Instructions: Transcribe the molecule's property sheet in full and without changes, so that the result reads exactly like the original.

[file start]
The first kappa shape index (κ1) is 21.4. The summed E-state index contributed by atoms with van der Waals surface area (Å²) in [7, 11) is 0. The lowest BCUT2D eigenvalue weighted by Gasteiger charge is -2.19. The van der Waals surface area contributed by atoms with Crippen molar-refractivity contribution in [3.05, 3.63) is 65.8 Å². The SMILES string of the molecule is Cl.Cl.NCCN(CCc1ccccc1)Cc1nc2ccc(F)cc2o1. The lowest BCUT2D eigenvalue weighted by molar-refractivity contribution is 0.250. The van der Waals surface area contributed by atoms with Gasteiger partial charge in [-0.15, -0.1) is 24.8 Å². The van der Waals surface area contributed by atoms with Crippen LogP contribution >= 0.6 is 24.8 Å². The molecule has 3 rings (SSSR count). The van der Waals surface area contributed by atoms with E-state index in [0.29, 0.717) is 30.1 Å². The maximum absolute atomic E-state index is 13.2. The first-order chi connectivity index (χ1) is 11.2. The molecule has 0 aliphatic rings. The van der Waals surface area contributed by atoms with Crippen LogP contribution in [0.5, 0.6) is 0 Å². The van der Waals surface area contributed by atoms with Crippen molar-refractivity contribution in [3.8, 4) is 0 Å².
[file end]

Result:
The first kappa shape index (κ1) is 21.4. The summed E-state index contributed by atoms with van der Waals surface area (Å²) in [7, 11) is 0. The lowest BCUT2D eigenvalue weighted by Gasteiger charge is -2.19. The van der Waals surface area contributed by atoms with Crippen molar-refractivity contribution in [3.05, 3.63) is 65.8 Å². The SMILES string of the molecule is Cl.Cl.NCCN(CCc1ccccc1)Cc1nc2ccc(F)cc2o1. The lowest BCUT2D eigenvalue weighted by molar-refractivity contribution is 0.250. The van der Waals surface area contributed by atoms with Gasteiger partial charge in [-0.15, -0.1) is 24.8 Å². The van der Waals surface area contributed by atoms with Crippen LogP contribution >= 0.6 is 24.8 Å². The molecule has 3 rings (SSSR count). The van der Waals surface area contributed by atoms with E-state index in [0.29, 0.717) is 30.1 Å². The maximum absolute atomic E-state index is 13.2. The first-order chi connectivity index (χ1) is 11.2. The molecule has 0 aliphatic rings. The van der Waals surface area contributed by atoms with Crippen LogP contribution in [0.5, 0.6) is 0 Å². The van der Waals surface area contributed by atoms with Crippen molar-refractivity contribution in [3.8, 4) is 0 Å².